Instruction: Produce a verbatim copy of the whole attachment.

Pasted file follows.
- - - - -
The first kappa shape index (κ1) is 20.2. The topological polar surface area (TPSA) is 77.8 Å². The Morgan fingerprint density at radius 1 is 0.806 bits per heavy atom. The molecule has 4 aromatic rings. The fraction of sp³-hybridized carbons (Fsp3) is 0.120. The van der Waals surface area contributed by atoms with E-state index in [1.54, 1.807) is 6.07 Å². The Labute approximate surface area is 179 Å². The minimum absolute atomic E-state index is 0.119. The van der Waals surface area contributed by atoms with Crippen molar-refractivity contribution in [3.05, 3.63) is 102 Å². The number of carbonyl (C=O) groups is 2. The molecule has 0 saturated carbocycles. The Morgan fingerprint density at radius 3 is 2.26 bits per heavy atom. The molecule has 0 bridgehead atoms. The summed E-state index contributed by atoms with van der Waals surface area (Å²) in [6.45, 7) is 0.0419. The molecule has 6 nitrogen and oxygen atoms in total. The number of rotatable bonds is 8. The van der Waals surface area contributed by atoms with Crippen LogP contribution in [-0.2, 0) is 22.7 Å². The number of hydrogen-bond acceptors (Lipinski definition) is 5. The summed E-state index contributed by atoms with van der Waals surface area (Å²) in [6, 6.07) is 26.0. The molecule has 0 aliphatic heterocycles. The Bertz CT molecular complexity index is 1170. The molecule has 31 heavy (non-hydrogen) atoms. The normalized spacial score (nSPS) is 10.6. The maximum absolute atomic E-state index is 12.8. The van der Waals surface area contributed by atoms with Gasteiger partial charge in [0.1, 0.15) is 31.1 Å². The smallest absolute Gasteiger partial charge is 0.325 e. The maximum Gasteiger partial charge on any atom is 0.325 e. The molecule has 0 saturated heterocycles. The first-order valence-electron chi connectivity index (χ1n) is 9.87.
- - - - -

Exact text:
The first kappa shape index (κ1) is 20.2. The topological polar surface area (TPSA) is 77.8 Å². The Morgan fingerprint density at radius 1 is 0.806 bits per heavy atom. The molecule has 4 aromatic rings. The fraction of sp³-hybridized carbons (Fsp3) is 0.120. The van der Waals surface area contributed by atoms with E-state index in [1.54, 1.807) is 6.07 Å². The Labute approximate surface area is 179 Å². The minimum absolute atomic E-state index is 0.119. The van der Waals surface area contributed by atoms with Crippen molar-refractivity contribution in [3.05, 3.63) is 102 Å². The number of carbonyl (C=O) groups is 2. The molecule has 0 saturated carbocycles. The Morgan fingerprint density at radius 3 is 2.26 bits per heavy atom. The molecule has 0 bridgehead atoms. The summed E-state index contributed by atoms with van der Waals surface area (Å²) in [6.45, 7) is 0.0419. The molecule has 6 nitrogen and oxygen atoms in total. The number of rotatable bonds is 8. The van der Waals surface area contributed by atoms with Crippen LogP contribution in [-0.2, 0) is 22.7 Å². The number of hydrogen-bond acceptors (Lipinski definition) is 5. The summed E-state index contributed by atoms with van der Waals surface area (Å²) in [6, 6.07) is 26.0. The molecule has 0 aliphatic heterocycles. The Bertz CT molecular complexity index is 1170. The molecule has 31 heavy (non-hydrogen) atoms. The normalized spacial score (nSPS) is 10.6. The maximum absolute atomic E-state index is 12.8. The van der Waals surface area contributed by atoms with Gasteiger partial charge in [0.1, 0.15) is 31.1 Å². The smallest absolute Gasteiger partial charge is 0.325 e. The maximum Gasteiger partial charge on any atom is 0.325 e. The molecule has 0 saturated heterocycles. The first-order valence-electron chi connectivity index (χ1n) is 9.87.